Grahamstown provided a good backdrop to make the observation. Like Syracuse, its largest employer is a wealthy university sitting high on a hillside overlooking a population made up of about 89 percent blacks and other people of color and has a poverty rate estimated at about 40 percent. Unemployment for blacks there is high, and although some are working, most are likely to be employed in low-paying retail or service-industry jobs. Some others work independently but earn as little as 100 rand a day, about $8 to $10 in U.S. currency.
Grahamstown has a few nice restaurants and bars, which are mostly situated around the Rhodes campus. They could provide nice venues for musicians and other performing artists to play. However, the establishments cater largely to the white middle class and the faculty and students of the university. That dictates any entertainment they might present, which doesn’t include many artists of color.
The city is also the home of the National Arts Festival. The NAF runs for 11 days annually in late June into July and is the largest festival of any kind on the African continent. It boasts about 600 performances and transforms all of Grahamstown’s auditoriums, bars, clubs, restaurants and open spaces into makeshift performance venues throughout its run. The number of people drawn to the NAF nearly doubles the population of Grahamstown, bringing in people from all over the world. Every available hotel and dormitory room in the area is filled with media, entertainers and festivalgoers.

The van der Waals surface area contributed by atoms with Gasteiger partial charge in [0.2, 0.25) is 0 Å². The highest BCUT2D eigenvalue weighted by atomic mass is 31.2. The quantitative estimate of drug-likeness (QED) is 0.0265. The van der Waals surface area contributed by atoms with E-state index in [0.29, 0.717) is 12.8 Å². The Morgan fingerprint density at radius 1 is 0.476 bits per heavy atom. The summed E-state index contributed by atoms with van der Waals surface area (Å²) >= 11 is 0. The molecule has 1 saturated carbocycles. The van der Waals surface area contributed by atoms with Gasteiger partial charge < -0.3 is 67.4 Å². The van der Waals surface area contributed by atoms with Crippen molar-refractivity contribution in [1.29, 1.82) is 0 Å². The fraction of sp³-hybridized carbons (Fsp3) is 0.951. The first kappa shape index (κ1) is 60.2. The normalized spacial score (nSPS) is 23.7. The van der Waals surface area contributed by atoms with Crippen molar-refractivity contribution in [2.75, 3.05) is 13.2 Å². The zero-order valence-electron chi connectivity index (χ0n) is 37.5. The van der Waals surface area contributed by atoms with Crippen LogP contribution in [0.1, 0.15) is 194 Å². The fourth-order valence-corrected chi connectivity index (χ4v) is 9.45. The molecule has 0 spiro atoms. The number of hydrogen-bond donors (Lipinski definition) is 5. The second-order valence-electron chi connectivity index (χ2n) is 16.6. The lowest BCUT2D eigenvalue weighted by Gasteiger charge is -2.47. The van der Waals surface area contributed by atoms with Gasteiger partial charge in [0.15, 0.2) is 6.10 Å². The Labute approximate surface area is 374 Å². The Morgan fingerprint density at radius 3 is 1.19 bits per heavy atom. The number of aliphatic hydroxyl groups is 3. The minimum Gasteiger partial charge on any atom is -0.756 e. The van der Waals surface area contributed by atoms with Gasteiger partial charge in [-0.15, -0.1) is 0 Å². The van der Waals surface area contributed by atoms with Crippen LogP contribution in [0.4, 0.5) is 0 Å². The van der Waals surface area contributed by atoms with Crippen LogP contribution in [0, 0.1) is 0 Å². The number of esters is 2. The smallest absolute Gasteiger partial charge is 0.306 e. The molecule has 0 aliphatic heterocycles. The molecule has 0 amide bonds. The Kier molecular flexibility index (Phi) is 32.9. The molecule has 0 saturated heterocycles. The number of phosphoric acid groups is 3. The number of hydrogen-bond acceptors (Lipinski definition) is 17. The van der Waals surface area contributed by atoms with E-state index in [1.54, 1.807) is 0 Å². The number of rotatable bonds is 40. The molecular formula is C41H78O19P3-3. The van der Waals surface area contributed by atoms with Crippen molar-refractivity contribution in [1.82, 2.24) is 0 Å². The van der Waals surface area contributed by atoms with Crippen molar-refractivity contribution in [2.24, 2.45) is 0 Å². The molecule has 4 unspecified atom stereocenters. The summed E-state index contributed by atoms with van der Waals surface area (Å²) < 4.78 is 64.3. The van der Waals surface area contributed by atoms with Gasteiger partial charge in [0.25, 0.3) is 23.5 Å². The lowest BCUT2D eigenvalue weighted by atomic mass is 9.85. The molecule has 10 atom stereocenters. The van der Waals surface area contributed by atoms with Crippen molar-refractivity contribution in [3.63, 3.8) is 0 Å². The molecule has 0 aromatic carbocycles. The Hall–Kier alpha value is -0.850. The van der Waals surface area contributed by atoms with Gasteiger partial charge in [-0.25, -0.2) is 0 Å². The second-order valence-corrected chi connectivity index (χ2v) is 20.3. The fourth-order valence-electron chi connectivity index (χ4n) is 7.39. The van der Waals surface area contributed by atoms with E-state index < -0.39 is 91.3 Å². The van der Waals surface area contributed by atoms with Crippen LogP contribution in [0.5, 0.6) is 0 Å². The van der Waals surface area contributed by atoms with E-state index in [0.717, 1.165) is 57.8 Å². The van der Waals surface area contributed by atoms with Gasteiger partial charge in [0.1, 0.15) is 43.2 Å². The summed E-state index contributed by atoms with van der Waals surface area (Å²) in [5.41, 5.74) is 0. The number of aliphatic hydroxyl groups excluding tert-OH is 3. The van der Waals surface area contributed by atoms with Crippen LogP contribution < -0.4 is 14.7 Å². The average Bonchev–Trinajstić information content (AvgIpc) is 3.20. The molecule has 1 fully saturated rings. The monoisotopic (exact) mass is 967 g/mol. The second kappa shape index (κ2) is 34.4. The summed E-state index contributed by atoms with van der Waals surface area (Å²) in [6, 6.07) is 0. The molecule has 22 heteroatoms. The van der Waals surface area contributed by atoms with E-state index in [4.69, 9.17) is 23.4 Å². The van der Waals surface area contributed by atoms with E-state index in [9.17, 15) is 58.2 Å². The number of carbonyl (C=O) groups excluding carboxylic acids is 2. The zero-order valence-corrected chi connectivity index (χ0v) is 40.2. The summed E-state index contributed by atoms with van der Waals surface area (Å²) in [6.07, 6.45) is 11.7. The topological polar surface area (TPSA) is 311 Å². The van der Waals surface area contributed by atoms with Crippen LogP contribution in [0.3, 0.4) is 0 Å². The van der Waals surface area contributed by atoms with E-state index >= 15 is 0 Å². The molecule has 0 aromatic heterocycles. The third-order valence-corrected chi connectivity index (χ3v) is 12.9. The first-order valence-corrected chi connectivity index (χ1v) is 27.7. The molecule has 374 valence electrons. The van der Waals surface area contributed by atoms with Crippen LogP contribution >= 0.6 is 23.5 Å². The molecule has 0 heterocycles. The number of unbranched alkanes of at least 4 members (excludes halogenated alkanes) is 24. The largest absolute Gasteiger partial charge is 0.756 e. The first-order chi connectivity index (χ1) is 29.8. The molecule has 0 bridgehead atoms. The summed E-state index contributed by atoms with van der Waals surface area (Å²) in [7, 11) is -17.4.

There is an educational program in Grahamstown called Inkululeko. It is a nonprofit organization dedicated to helping Xhosa children become higher achievers in school. It was founded by Jason Torreano, who attended Rhodes University during an exchange program and now runs the nonprofit half-time from America and half-time in Grahamstown. Jason is very well-connected in the area and was able to put us in touch with the people we needed to connect with to tell our stories. Madoda Mkalipi works for Jason at Inkululeko and acted as one of our guides during our stay. He spoke with me briefly about the festival and the few opportunities it presented for musicians in Grahamstown.